Section 303(f) of the Controlled Substances Act provides that “[t]he Attorney General shall register practitioners * * * to dispense * * * controlled substances in schedule II, III, IV, or V, if the applicant is authorized to dispense * * * controlled substances under the laws of the State in which he practices.” 21 U.S.C. 823(f). Section 303(f) further provides that “[t]he Attorney General may deny an application for such registration if he determines that the issuance of such registration would be inconsistent with the public interest.” Id. In making the public interest determination, the Act requires the consideration of the following factors:
(1) The recommendation of the appropriate State licensing board or professional disciplinary authority.
(2) The applicant's experience in dispensing * * * controlled substances.
(3) The applicant's conviction record under Federal or State laws relating to the manufacture, distribution, or dispensing of controlled substances.
(4) Compliance with applicable State, Federal, or local laws relating to controlled substances.
(5) Such other conduct which may threaten the public health and safety.
“[T]hese factors are * * * considered in the disjunctive.” Robert A. Leslie, M.D., 68 FR 15227, 15230 (2003). I “may rely on any one or a combination of factors, and may give each factor the weight [I] deem[ ] appropriate in determining whether a registration should be revoked.” Id. Moreover, I am “not required to make findings as to all of the factors.” Hoxie v. DEA, 419 F.3d 477, 482 (6th Cir. 2005); see also Morall v. DEA, 412 F.3d 165, 173-74 (D.C. Cir. 2005).
In this case, I conclude that there are two independent grounds for denying Respondent's application. First, Respondent is not currently authorized under Illinois law to handle controlled substances and thus does not meet an essential requirement for a registration under the CSA. Second, Respondent's experience in dispensing controlled substances and his record of compliance with applicable laws make clear that granting him a registration would be inconsistent with the public interest.
Respondent's Lack of State Authority
Under the Controlled Substances Act (CSA), a practitioner must be currently authorized to handle controlled substances in “the jurisdiction in which he practices” in order to maintain a DEA registration. See 21 U.S.C. 802(21) (“[t]he term ‘practitioner’ means a physician * * * licensed, registered, or otherwise permitted, by * * * the jurisdiction in which he practices * * * to distribute, dispense, [or] administer * * * a controlled substance in the course of professional practice”). See also id. 823(f) (“The Attorney General shall register practitioners * * * if the applicant is authorized to dispense * * * controlled substances under the laws of the State in which he practices.”). Relatedly, DEA has held repeatedly that the CSA requires the revocation of a registration issued to a practitioner who no longer possesses authority under state law to handle controlled substances. See Sheran Arden Yeates, 71 FR 39130, 39131 (2006); Dominick A. Ricci, 58 FR 51104, 51105 (1993); Bobby Watts, 53 FR 11919, 11920 (1988). See also 21 U.S.C. 824(a)(3) (authorizing the revocation of a registration “upon a finding that the registrant * * * has had his State license or registration suspended [or] revoked * * * and is no longer authorized by State law to engage in the * * * distribution [or] dispensing of controlled substances”).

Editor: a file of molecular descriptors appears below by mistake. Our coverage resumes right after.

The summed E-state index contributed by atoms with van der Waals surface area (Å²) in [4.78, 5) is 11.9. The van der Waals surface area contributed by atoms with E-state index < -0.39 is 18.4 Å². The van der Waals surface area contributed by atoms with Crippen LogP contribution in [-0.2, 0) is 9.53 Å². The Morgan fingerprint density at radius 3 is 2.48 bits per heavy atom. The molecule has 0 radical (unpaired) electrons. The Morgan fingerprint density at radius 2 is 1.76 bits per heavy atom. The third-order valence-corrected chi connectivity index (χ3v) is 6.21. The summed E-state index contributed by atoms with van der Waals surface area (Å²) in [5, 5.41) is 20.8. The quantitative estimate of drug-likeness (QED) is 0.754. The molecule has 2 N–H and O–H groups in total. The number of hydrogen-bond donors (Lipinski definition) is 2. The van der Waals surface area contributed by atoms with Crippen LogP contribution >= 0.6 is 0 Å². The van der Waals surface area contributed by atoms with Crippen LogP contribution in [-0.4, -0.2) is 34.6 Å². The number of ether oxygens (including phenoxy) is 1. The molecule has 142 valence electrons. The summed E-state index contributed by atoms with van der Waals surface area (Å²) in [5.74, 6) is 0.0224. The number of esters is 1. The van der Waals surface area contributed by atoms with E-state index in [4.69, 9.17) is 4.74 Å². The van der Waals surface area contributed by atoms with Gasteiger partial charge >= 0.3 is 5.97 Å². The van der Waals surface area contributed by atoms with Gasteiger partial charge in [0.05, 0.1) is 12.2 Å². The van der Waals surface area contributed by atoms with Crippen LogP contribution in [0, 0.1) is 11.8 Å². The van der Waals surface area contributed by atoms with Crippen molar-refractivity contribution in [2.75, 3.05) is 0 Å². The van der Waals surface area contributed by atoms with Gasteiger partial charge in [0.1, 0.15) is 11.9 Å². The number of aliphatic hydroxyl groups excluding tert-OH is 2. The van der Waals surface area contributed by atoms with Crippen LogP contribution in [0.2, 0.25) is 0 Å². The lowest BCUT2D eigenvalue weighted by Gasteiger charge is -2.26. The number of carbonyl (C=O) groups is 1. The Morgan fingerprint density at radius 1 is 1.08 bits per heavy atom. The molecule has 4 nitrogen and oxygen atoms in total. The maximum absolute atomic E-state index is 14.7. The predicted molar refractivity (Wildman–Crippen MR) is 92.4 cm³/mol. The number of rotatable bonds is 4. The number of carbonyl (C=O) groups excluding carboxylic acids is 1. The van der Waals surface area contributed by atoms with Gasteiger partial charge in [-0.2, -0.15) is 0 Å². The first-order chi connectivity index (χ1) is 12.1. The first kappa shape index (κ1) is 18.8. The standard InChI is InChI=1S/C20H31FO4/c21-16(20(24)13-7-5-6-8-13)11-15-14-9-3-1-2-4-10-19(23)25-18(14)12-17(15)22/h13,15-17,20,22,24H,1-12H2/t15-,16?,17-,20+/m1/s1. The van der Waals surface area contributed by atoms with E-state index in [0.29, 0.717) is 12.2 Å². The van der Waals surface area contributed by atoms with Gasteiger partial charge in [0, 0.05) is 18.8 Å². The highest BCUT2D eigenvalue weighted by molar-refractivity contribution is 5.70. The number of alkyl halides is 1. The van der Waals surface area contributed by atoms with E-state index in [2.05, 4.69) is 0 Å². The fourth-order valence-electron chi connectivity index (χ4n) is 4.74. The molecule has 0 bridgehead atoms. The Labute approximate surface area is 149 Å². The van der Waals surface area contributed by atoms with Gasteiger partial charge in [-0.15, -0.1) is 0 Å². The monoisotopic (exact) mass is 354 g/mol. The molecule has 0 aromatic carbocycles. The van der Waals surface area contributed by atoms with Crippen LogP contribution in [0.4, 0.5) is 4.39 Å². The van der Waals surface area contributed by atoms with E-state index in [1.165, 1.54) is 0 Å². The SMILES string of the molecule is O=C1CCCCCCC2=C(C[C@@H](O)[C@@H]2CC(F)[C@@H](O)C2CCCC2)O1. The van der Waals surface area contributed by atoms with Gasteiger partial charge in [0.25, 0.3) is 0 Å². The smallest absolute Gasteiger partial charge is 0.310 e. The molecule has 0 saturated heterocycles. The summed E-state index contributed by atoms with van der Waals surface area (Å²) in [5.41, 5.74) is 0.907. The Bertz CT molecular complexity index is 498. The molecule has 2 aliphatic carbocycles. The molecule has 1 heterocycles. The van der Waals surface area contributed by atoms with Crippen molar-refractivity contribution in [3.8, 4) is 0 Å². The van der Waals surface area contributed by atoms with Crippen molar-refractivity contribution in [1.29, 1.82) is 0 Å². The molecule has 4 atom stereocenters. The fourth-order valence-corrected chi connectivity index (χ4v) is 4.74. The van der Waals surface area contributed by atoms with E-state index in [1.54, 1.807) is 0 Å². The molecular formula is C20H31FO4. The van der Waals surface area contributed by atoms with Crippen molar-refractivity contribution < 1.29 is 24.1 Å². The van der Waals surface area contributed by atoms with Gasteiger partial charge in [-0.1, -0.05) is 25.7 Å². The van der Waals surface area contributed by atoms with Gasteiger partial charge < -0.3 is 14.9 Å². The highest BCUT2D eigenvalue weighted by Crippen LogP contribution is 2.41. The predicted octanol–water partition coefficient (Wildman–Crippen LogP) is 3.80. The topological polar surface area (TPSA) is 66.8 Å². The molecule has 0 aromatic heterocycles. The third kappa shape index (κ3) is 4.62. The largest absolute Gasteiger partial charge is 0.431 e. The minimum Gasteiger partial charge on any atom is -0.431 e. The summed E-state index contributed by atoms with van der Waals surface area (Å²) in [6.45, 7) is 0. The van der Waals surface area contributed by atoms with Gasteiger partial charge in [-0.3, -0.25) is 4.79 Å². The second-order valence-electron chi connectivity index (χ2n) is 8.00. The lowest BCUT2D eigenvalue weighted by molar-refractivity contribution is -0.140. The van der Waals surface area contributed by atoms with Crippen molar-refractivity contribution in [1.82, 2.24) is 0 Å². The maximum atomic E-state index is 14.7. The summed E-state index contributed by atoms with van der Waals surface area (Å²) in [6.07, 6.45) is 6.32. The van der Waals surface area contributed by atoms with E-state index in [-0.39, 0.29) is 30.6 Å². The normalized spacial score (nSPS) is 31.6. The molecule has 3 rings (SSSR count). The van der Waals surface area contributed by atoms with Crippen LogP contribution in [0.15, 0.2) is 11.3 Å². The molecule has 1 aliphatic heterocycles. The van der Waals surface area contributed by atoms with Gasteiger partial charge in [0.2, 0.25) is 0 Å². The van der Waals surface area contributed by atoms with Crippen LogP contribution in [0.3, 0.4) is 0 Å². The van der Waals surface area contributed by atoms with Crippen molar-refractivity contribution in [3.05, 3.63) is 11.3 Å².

Here, the investigative file establishes that Respondent's Illinois controlled substance registrations were suspended pursuant to the State's February 18, 2005 order. Moreover, there is no evidence that the State has issued a new controlled substance registration to him, and in any event, the State's March 30, 2007 order directed him to “immediately surrender all indicia of licensure to the Department.” Therefore, Respondent is without authority to handle controlled substances in Illinois, the State in which he seeks registration. Respondent thus does not meet an essential prerequisite for a new DEA registration and his application will be denied on that basis. See 21 U.S.C. 823(f).
The Public Interest Analysis
Because the State's summary suspension is not a final order, review of Respondent's application under the public interest factors is also warranted. Here, Dr. McClain's affidavit establishes that Respondent “repeatedly issued false prescriptions” in the names of other persons for Xanax (alprazolam), a schedule IV controlled substance, see 21 CFR 1308.14(c), and Dilaudid (hydromorphone), a schedule II controlled substance. See id. 1308.12(b)(1). Respondent then filled the prescriptions and personally abused the drugs. Respondent admitted to this conduct in the Consent Order. I thus find that Respondent violated Federal law. See 21 U.S.C. 843(a)(3) (rendering it “unlawful for any person knowingly or intentionally * * * to acquire or obtain possession of a controlled substance by misrepresentation, fraud, forgery, deception, or subterfuge”).
Moreover, as noted above, this is not the first time that Respondent has engaged in such criminal behavior. See Olesky, 57 FR at 928-29. Accordingly, Respondent's experience in dispensing controlled substances and his record of compliance with Federal law amply demonstrate that granting his application for registration would be “inconsistent with the public interest.” 21 U.S.C. 823(f). Therefore, even if the State were to restore his medical license and grant him a new state controlled substance registration, I would still deny his application.
Pursuant to the authority vested in me by 21 U.S.C. 823(f), as well as 28 CFR 0.100(b) & 0.104, I order that the application of Alan H. Olefksy, M.D., for a DEA Certificate of Registration as a Start Printed Page 42129practitioner be, and it hereby is, denied. This order is effective August 31, 2007.Start Signature
Dated: July 20, 2007.
Michele M. Leonhart,
1. I also take official notice of the fact that on January 9, 1992, the Administrator of this Agency ordered the revocation of Respondent's registration based on his having presented fraudulent prescriptions for Percocet and Halcion to a pharmacy. See Alan H. Olefsky, 57 FR 928, 929 (1992).Back to Citation
[FR Doc. E7-14820 Filed 7-31-07; 8:45 am]